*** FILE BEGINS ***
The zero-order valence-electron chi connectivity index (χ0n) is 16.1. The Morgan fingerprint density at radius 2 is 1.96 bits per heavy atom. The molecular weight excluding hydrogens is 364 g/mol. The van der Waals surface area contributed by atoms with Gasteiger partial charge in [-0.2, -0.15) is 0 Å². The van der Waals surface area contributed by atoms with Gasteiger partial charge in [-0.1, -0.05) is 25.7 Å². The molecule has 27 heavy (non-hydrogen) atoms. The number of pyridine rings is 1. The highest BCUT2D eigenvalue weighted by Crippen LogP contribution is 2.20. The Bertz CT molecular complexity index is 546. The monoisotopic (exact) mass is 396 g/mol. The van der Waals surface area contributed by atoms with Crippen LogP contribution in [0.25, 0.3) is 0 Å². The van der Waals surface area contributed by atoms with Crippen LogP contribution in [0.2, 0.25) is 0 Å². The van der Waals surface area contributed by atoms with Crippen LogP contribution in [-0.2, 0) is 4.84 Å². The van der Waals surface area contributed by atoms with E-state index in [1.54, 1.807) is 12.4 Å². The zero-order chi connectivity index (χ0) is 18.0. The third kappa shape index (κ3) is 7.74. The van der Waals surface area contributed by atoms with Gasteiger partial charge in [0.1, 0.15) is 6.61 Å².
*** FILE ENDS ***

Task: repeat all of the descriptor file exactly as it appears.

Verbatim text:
The zero-order valence-electron chi connectivity index (χ0n) is 16.1. The Morgan fingerprint density at radius 2 is 1.96 bits per heavy atom. The molecular weight excluding hydrogens is 364 g/mol. The van der Waals surface area contributed by atoms with Gasteiger partial charge in [-0.2, -0.15) is 0 Å². The van der Waals surface area contributed by atoms with Gasteiger partial charge in [-0.1, -0.05) is 25.7 Å². The molecule has 27 heavy (non-hydrogen) atoms. The number of pyridine rings is 1. The highest BCUT2D eigenvalue weighted by Crippen LogP contribution is 2.20. The Bertz CT molecular complexity index is 546. The monoisotopic (exact) mass is 396 g/mol. The van der Waals surface area contributed by atoms with Crippen LogP contribution in [0.25, 0.3) is 0 Å². The van der Waals surface area contributed by atoms with Crippen LogP contribution in [0.2, 0.25) is 0 Å². The van der Waals surface area contributed by atoms with Crippen LogP contribution in [-0.2, 0) is 4.84 Å². The van der Waals surface area contributed by atoms with E-state index in [1.54, 1.807) is 12.4 Å². The zero-order chi connectivity index (χ0) is 18.0. The third kappa shape index (κ3) is 7.74. The van der Waals surface area contributed by atoms with Gasteiger partial charge in [0.1, 0.15) is 6.61 Å².